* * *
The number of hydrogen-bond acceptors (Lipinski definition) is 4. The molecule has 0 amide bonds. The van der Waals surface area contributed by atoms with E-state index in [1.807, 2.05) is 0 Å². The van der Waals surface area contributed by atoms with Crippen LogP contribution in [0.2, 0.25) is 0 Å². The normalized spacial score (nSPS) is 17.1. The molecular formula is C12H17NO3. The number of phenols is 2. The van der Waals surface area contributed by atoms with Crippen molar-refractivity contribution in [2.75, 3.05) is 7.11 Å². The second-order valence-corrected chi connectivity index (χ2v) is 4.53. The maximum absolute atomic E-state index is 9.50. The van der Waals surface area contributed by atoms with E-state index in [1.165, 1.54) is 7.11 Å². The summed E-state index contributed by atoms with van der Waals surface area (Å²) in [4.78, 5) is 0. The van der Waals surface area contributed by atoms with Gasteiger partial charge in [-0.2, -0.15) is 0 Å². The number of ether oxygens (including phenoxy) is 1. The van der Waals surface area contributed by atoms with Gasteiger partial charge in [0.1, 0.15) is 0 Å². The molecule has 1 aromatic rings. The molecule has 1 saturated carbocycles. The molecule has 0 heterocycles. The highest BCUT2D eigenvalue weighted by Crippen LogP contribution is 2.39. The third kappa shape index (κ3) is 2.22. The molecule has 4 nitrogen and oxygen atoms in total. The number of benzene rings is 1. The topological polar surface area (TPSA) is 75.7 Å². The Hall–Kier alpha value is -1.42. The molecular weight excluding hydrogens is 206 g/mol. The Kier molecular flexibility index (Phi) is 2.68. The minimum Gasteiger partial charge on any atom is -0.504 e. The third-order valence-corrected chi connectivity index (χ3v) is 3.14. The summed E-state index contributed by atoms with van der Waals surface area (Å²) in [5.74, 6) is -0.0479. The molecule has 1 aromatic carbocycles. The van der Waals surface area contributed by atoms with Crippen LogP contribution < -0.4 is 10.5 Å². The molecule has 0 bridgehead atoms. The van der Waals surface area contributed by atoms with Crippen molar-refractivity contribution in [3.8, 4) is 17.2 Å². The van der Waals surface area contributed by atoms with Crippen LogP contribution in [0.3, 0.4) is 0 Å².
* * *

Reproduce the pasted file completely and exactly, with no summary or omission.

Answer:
The number of hydrogen-bond acceptors (Lipinski definition) is 4. The molecule has 0 amide bonds. The van der Waals surface area contributed by atoms with E-state index in [1.807, 2.05) is 0 Å². The van der Waals surface area contributed by atoms with Crippen LogP contribution in [0.2, 0.25) is 0 Å². The normalized spacial score (nSPS) is 17.1. The molecular formula is C12H17NO3. The number of phenols is 2. The van der Waals surface area contributed by atoms with Crippen molar-refractivity contribution in [2.75, 3.05) is 7.11 Å². The second-order valence-corrected chi connectivity index (χ2v) is 4.53. The maximum absolute atomic E-state index is 9.50. The van der Waals surface area contributed by atoms with E-state index in [1.165, 1.54) is 7.11 Å². The summed E-state index contributed by atoms with van der Waals surface area (Å²) in [4.78, 5) is 0. The van der Waals surface area contributed by atoms with Gasteiger partial charge in [-0.2, -0.15) is 0 Å². The number of ether oxygens (including phenoxy) is 1. The van der Waals surface area contributed by atoms with Gasteiger partial charge in [0.1, 0.15) is 0 Å². The molecule has 1 aromatic rings. The molecule has 1 saturated carbocycles. The molecule has 0 heterocycles. The highest BCUT2D eigenvalue weighted by Crippen LogP contribution is 2.39. The third kappa shape index (κ3) is 2.22. The molecule has 4 nitrogen and oxygen atoms in total. The number of benzene rings is 1. The topological polar surface area (TPSA) is 75.7 Å². The Hall–Kier alpha value is -1.42. The molecular weight excluding hydrogens is 206 g/mol. The Kier molecular flexibility index (Phi) is 2.68. The minimum Gasteiger partial charge on any atom is -0.504 e. The third-order valence-corrected chi connectivity index (χ3v) is 3.14. The summed E-state index contributed by atoms with van der Waals surface area (Å²) in [5.74, 6) is -0.0479. The molecule has 1 aromatic carbocycles. The van der Waals surface area contributed by atoms with Crippen LogP contribution < -0.4 is 10.5 Å². The molecule has 0 bridgehead atoms. The van der Waals surface area contributed by atoms with Crippen molar-refractivity contribution in [3.8, 4) is 17.2 Å². The van der Waals surface area contributed by atoms with Crippen LogP contribution in [0.3, 0.4) is 0 Å².